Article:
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Figure 6. Single trial classification performance on NIRS signals.

(A) Confusion matrix for test set prediction performance of SVM classifier using both Δ[HbO] and Δ[HbD] on cued trials with a single color scheme. Results are totals across 15 experimental sessions. Data used is from the cue onset to 15s-post outcome. Each box contains the percentage of test set trials in the “Actual class” that were assigned the label in the “Predicted Class” by the SVM (as labeled in panel C). Absolute numbers of trials are in parentheses. Thus, the successful classifications are on the diagonal. All other panels use the same conventions. (B) Confusion matrix for the same data as in panel A, but with the class labels shuffed. (C) Confusion matrix for classification of unexpected liquid rewards (juice) versus idle baseline (sham events). Totals are across 6 sessions. (D) Confusion matrix for unexpected penalties (vinegar) versus idle baseline (sham events). Totals are across 4 sessions.

https://doi.org/10.1371/journal.pone.0069541.g006

It is possible that the classifier was over-fitting to statistical regularities in the data set; for example if 90% of the examples in the set were rewards, then a classifier that predicted “reward” 100% of the time would show 90% performance. In order to control for this effect, a cross-validation run was performed on the dataset with all labels shuffled, thus destroying any relationship between the NIRS waveform and the label. If the above (true label) classifier was actually capturing a true relationship, then performance on the shuffled data should drop to chance. Chance level performance was observed on shuffled data (see Figure 6(B)), indicating that the unshuffled data contained a real relationship between NIRS waveform and desirability, and that the SVM was able to capture it.

Classifier windows.

In order to determine which components of the peri-stimulus NIRS signal were most informative about the stimulus desirability, SVM classifiers were trained and tested using only Δ [HbO], only Δ [HbD], or both, each for varying windows around the cue and outcome. All windows began at the cue onset, and ended at a time relative to the outcome delivery (see Figure 2(A)). Classifier performance was observed to increase for increasing windows past the cue delivery up to 3 seconds, after which it plateaued (Figure 7). For all windows, a trend was observed in which Δ [HbO] alone outperformed Δ [HbD] alone, and the combination of both was better than either. The improvement achieved by using both signals over using Δ [HbD] alone was significant (p<0.05) at all time windows except 0.

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Figure 7. Classifier performace for different data windows and types.

Mean±SEM classifier success rate (equal to the mean of the diagonal elements in the confusion matrices) across 20 experiments inluding both color conditions (n = 776 rewards; n = 683 penalties) for varying sizes of peri-event window, when using different components of the NIRS hemodynamic signal. All windows began at cue onset. Thus, the 0 window duration post event corresponds to the use of 8 seconds of data between cue onset and the outcome event. All other windows include post-outcome data.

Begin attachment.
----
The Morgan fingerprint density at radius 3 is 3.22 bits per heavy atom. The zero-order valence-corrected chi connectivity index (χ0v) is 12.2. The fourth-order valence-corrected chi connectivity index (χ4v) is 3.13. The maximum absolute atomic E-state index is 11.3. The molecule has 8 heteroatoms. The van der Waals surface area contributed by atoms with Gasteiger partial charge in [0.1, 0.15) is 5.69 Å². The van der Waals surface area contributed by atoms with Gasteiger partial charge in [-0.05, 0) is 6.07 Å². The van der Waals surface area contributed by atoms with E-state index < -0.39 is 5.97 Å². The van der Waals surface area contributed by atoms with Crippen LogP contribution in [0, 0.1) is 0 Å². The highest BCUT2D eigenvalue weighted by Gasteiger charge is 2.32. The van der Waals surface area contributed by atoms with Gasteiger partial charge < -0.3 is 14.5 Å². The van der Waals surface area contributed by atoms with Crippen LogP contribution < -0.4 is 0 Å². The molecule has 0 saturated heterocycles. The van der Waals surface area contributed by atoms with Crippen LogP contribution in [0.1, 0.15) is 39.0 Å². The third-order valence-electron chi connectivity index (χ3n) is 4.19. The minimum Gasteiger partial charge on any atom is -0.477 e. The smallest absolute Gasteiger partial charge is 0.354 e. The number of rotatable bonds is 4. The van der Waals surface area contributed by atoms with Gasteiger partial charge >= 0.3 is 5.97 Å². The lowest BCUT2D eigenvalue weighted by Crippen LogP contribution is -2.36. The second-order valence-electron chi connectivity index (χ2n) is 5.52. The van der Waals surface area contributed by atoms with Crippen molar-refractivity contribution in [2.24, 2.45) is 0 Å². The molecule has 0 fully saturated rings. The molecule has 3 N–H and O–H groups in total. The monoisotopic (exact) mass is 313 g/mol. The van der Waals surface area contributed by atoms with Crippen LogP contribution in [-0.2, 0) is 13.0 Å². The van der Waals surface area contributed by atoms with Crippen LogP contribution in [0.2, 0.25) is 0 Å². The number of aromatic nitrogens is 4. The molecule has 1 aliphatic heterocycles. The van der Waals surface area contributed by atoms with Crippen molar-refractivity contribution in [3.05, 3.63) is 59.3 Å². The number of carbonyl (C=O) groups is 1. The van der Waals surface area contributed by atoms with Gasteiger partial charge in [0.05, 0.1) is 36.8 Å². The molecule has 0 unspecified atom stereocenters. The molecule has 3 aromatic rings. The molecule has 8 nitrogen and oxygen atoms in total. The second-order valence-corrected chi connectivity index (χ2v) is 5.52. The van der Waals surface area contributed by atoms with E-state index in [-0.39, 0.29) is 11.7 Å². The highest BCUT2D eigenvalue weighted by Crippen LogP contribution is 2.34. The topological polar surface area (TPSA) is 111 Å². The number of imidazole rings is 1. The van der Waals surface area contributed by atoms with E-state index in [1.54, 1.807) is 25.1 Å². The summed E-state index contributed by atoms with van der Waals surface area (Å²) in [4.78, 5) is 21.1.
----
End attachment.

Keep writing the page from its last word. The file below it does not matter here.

https://doi.org/10.1371/journal.pone.0069541.g007

RL Algorithm Applied to Virtual Task with a Noisy Reward Signal

In order to test the efficacy of the NIRS state desirability signal as a “reward” signal for a reinforcement learning agent, we programmed a model task that contained sensor readings of a simple environment, an end effector (tool) that interacted with the environment, and reward signals (see Figure 1A, and Methods section). It is important to distinguish here between the true desirability of the trial outcome, and the single-trial reward signal. The user may find an outcome truly desirable every time, but the classifier may misclassify the associated hemodynamic signal as undesirable on any given trial. The classified reward signal as presented to the agent at each trial is a realization of a probability distribution set up by the true desirability. In a realistic implementation of an RL algorithm such as that uses a biological signal of state desirability as its reward, the decoder noise (i.e. the error in signal classification, as demonstrated above) will lead to unreliable reward information delivered to the agent. The question then arises: with the approximately 70% accuracy in determining true desirability, can a agent still converge to a reliable (state, action) value function, or will it become unstable when faced with misclassified reward or penalty events?

The average performace of the agent during the period following convergence is quite good, as seen in Figure 8. The agent comes to prefer actions that result in the truly desired outcome (pellet reaching the front of the table), in spite of the often incorrect information about its reward value. The success rate is significantly higher than the reward accuracy rate for all accuracy levels. This illustrates the ability of the agent to learn the structure of the task and find a good solution even when the reward signal is unreliable. It achieves this by aggregating a weighted average of the reward signal over time, assigning credit for new rewards based on the number of times each (state, action) pair has been visited previously. This reduces the influence of later rewards, avoiding large fluctuations on receipt of rewards or penalties for each individual outcome. The value function was seen to converge after 100–1000 training trials, with shorter convergence times for higher accuracy reward signals.